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FAQ - Available Data
Are all students tested twice yearly, so that we can compare school-year and summer learning?
- All MAP licenses allow for testing up to 4 times per year. Most schools test at least twice per year, though a small percentage only test once. In regard to comparisons around summer learning, that is an issue that is of particular interest to us. And we have good data to explore it.
Can teachers be identified by names or other characteristics?
- Generally, the answer is no, unless you are able to obtain their specific written consent for NWEA to release the data to you.
Can schools or districts be identified by name or NCES code?
- We may identify schools or districts in GRD data, if the researcher agrees NOT to identify or otherwise disclose the schools and districts in any published report stemming from the data. If schools and/or districts will be identified in reports stemming from the data, then we must have written permission in the form of a data release from any schools that would be included. We can work with the researcher to determine how to best obtain that release, but it is a step you will want to consider when you are thinking about the scope of work for your project.
We are interested in understanding socioeconomic status beyond race and ethnicity. Can socioeconomic data be linked in from NCES? Are NCES data available for all schools, or only for a subset?
- NCES data are available for all schools who participate in the survey. We access the publicly available dataset (CCD - Common Core of Data) and link it into the GRD. The CCD field that is a socioeconomic indicator for the schools is the number and percentage of Free and Reduced Lunch students at a school.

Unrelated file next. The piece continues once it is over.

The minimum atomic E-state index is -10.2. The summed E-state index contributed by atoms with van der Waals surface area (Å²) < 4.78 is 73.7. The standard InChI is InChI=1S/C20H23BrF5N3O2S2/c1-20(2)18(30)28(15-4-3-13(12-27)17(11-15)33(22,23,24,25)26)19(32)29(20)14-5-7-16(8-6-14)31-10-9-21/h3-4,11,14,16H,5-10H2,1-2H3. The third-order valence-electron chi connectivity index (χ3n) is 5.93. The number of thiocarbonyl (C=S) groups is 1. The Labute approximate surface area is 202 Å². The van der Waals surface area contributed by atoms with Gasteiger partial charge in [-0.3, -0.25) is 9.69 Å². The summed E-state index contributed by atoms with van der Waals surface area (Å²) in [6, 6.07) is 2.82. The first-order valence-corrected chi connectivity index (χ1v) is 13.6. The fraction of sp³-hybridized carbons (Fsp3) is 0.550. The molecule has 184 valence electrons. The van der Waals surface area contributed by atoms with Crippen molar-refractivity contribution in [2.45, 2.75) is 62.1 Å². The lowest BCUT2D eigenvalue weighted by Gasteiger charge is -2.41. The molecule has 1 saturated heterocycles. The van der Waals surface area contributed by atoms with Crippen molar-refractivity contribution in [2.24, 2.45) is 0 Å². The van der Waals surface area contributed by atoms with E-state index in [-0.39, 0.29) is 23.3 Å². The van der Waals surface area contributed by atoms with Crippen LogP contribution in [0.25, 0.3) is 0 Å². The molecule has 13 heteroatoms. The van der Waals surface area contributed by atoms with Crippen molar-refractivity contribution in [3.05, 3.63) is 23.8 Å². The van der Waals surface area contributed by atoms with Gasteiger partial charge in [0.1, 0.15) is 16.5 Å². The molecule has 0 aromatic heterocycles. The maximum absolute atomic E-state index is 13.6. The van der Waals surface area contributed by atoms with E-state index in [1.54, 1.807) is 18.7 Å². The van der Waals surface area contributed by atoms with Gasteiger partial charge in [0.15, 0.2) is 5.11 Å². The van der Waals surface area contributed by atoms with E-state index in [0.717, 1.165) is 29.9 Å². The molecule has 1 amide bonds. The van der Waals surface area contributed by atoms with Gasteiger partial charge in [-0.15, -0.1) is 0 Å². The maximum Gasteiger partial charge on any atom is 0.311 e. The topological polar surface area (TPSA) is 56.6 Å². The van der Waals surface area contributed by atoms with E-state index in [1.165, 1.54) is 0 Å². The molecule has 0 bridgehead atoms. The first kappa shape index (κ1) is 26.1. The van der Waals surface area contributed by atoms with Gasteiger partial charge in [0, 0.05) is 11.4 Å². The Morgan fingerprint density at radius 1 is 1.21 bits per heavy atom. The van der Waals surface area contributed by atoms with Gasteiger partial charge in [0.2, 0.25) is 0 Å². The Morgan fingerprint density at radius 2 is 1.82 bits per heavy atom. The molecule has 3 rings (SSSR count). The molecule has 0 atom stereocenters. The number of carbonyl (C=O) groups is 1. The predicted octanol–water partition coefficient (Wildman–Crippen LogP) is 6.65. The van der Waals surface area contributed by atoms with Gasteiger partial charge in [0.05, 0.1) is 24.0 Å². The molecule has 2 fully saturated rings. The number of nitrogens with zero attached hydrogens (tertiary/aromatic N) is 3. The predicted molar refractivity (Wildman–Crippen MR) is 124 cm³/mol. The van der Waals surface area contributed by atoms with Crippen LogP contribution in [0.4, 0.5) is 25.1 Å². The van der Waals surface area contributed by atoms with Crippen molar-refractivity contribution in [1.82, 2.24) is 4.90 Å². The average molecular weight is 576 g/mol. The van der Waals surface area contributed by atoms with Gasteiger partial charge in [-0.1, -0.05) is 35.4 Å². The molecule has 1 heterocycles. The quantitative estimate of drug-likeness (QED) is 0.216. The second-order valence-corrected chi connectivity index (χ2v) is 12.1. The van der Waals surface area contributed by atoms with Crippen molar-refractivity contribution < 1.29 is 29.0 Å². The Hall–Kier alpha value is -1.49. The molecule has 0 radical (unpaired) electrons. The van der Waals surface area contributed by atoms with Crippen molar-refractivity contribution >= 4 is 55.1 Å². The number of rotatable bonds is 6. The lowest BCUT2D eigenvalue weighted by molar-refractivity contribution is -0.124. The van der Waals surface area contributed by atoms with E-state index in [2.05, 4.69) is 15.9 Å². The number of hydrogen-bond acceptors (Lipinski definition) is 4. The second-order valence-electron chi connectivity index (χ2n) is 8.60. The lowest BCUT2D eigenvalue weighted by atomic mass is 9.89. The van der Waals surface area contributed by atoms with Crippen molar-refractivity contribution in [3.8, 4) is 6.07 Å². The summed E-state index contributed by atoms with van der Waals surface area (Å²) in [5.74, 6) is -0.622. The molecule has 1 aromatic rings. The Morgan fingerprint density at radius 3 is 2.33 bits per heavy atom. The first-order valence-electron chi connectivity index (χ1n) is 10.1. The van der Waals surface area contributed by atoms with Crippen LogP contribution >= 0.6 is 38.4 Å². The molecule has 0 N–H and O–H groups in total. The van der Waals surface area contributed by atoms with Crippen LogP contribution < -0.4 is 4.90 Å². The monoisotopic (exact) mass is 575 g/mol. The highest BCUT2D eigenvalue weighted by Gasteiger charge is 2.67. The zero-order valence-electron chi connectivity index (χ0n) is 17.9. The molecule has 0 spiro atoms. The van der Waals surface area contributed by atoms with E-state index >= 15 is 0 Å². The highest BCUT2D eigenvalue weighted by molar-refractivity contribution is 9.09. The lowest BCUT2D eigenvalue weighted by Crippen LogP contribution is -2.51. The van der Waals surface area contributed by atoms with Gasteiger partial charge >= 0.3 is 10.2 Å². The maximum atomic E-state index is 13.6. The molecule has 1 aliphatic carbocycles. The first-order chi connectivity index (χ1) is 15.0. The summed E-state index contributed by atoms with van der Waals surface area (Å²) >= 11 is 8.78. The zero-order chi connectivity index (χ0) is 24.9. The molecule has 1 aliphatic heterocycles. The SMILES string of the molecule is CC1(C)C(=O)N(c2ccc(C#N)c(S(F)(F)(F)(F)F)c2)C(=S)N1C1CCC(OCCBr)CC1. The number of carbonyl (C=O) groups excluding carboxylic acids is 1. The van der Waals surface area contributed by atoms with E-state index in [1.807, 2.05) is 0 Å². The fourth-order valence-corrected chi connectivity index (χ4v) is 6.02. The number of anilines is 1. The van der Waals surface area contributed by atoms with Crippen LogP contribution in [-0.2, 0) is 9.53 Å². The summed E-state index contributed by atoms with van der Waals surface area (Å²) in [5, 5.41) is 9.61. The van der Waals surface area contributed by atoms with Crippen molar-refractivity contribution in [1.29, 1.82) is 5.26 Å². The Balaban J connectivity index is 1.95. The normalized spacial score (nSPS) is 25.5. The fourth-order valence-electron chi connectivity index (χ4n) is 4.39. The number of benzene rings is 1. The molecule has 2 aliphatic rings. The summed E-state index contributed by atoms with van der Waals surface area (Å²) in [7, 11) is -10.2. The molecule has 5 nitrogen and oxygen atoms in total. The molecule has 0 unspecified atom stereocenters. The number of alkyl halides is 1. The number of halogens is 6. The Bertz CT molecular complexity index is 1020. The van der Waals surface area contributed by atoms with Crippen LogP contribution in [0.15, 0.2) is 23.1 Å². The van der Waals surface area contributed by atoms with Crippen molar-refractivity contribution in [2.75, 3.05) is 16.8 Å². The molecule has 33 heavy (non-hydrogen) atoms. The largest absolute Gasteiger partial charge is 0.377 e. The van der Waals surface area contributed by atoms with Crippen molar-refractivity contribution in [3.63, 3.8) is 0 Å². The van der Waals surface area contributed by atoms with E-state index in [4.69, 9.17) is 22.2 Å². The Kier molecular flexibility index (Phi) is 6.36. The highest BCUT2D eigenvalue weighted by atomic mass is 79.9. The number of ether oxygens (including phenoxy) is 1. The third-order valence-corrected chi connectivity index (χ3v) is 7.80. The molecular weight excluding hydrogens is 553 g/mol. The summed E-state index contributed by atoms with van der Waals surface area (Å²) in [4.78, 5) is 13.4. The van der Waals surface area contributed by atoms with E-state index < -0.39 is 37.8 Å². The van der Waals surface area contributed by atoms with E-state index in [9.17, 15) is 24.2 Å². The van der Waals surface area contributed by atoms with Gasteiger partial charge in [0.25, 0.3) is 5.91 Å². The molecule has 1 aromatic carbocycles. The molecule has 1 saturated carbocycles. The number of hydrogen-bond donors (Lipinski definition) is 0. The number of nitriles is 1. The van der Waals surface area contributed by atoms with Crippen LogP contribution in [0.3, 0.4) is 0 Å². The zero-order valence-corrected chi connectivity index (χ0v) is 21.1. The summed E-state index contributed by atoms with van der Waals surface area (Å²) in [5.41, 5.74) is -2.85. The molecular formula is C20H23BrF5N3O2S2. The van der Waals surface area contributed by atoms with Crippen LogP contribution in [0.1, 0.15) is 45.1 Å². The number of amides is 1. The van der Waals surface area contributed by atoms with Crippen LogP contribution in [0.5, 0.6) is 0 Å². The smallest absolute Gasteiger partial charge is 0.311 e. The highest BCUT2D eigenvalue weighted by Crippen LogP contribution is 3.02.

Is there any way to link to neighborhood information, such as average household income or home price?
Are schools distinguished by sector (e.g., neighborhood public schools, private, charter, magnet)?
- Yes, we can code and aggregate school type using the NCES data.
How do the MAP tests aligned with different states’ standards? Are the standards-based tests really based on each state’s individual standards?
- Yes. To illustrate, all reading tests developed by NWEA come from a very large pool of items that are all calibrated to a single scale. The item pool for each state test is selected from this large pool of items and items are chosen to align with each state’s particular content standards. The reason that tests can be compared across states is that all tests are “children of the same parent”.
What kind of data is available among high schools?
- Although we have proportionally more data for grades 3-8, we do have many districts testing in all grades from Kindergarten through grade 12. There are some challenges in working with high school data, which we will communicate to researchers who are interested in this kind of data.
Can NWEA link to NCES restricted data?
- No, we only have access to the publicly available NCES data.